IMF and successor seniority: When the fund engages with a sovereign as a creditor, its policy is to effectively be the senior stack of the capital structure. We understand this policy to be flexible with payment date re-profiling, but not a haircut or other restructuring. Accordingly, given limited market access, we assume the $60 billion+ loan is rolled by the IMF itself and debt service continues to be paid in a priority position, as an unimpaired creditor, at a low IMF rate. In the event the IMF loan amortization continues on schedule (US$1.8 billion in 2021, US$20.3 billion in 2022, US$22.3 billion in 2023 and US$7.9 billion in 2024) and the loan is refinanced at higher rates, it's possible that the increased interest alone would exhaust all remaining available sources of cash under our assumptions. In that event, there would be nothing left for other foreign currency-denominated market debt service without borrowing (or effectively borrowing by mechanisms like printing cash) and subsequently increasing the total debt amount (Exhibit 3).
Exhibit 3: Sovereign sources and uses
|Base year USD (billion)
||Proforma USD (Billion)|
|Primary Surplus (Deficit)||4.47||4.47|
|BCRA Transfers [Seniorage, reserves, Leliq debt service]||2.68||2.68|
|Rolled Shortfall @ IMF rate of 3.4%||2.18||5.49|
|Intra-Arg Public Debt Service||2.50||2.50|
|IFIs + Loans||0.67||0.67|
|Excess Cash (Shortfall) in USDbn||1.63||(1.69)|
|Hard-Currency Portion of Market Debt||0.77||0.77|
|Cash Available for Foreign Debt Service||1.25||(1.30)|
|Proforma: Assumes IMF Loan Refinanced into Market Debt at Current Average Coupon 8.85%|
Sources: AAM calculations and assumptions with JPM, BAML, and MS data.
Timing of market access: IMF debt sustainability analysis and lending is based on good prospects for the sovereign to regain market access in a timely manner. According to the IMF, "In the event that the financing gap cannot be filled with fresh resources (from the official and/or private sector), the Fund's policy on financing assurances explicitly encourages 'the restructuring of creditors' claims on the country on terms compatible with balance of payments viability."1 Considering the large policy uncertainty with the incoming administration, extreme debt burden, low growth and limited prospects for improvement, persistent and high inflation, we believe that market access is closed until most of these issues are resolved.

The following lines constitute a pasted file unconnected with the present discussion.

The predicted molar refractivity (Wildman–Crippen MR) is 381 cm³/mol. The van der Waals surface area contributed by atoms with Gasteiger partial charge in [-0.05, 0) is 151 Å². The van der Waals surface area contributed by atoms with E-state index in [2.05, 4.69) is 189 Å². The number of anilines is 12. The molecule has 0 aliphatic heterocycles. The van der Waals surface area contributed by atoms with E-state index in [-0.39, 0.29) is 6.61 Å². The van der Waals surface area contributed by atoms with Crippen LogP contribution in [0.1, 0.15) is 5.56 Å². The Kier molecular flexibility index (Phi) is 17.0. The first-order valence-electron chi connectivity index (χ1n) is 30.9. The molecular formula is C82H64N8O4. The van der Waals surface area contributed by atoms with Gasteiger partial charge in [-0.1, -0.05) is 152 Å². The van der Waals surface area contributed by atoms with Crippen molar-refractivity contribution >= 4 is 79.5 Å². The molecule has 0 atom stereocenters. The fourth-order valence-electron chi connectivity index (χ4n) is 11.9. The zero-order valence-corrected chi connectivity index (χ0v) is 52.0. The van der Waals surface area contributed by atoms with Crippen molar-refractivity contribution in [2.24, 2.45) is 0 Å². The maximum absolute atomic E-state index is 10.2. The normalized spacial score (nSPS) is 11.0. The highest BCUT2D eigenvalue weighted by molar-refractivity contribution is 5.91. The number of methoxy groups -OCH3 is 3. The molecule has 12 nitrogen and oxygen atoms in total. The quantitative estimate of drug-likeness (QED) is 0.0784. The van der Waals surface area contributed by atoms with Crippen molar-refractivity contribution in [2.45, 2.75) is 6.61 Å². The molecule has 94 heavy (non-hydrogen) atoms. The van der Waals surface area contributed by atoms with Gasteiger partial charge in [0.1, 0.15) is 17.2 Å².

True debt sustainability is dependent on a meaningful restructuring of Argentina's external debt and we estimate that modest haircuts will not be sufficient. We have considered scenarios such as coupon reductions, maturity extensions, and programs similar to Uruguay and Ukraine. However, given the IMF's near-term amortization burden, our base case is a restructuring that looks similar to the 2005/2010 pars/discount exchange with low near-term cash coupons made up for by near-term PIK payments, growing future amortizations and growing future cash coupons. Regardless of the form, we assume that the market price of new debt, driven by the exit yield, will trend towards a long-run value governed by true affordability and underpinned by the present value of future cash flows available for debt service. To derive this, we first estimate a medium-term cash flow available for debt service assuming:
A medium-term run-rate GDP of US$450 billion - US$500 billion; 1% of GDP primary surplus and 0.6% of GDP BCRA Transfers (net of seigniorage, reserve accumulation, and Leliq debt—seven-day liquidity notes—service)2; IMF debt is rolled and continued to be paid at current rates; All intra-governmental debt is effectively rolled and paid at slightly lower rates; All IFIs, Paris Club and bi-lateral loans are rolled and continued to be paid at current rates; The same proportion of debt-service in hard currency market debt persists leaving 77% of remaining cash available for foreign debt service.
We then calculate the present value of the remaining cash flow using a perpetuity growth model with an 8% discount rate (important to note: this is not the exit yield) and 2.5% perpetuity growth rate. To estimate how this value compares to existing bonds prices, we divide our resulting present value of cash flows by the total par value of existing hard currency market debt that is not owned by intra-governmental agencies. Ultimately, with some sensitivities around GDP and our fiscal surplus assumptions, we arrive at an estimated range of recovery rates for a generic Argentine bond of 25% - 56%. Comparing these estimated recovery rates to current market prices, we see bonds as either roughly fair value or meaningfully over-valued, implying a negative asymmetry to an expected return over the full IRR horizon.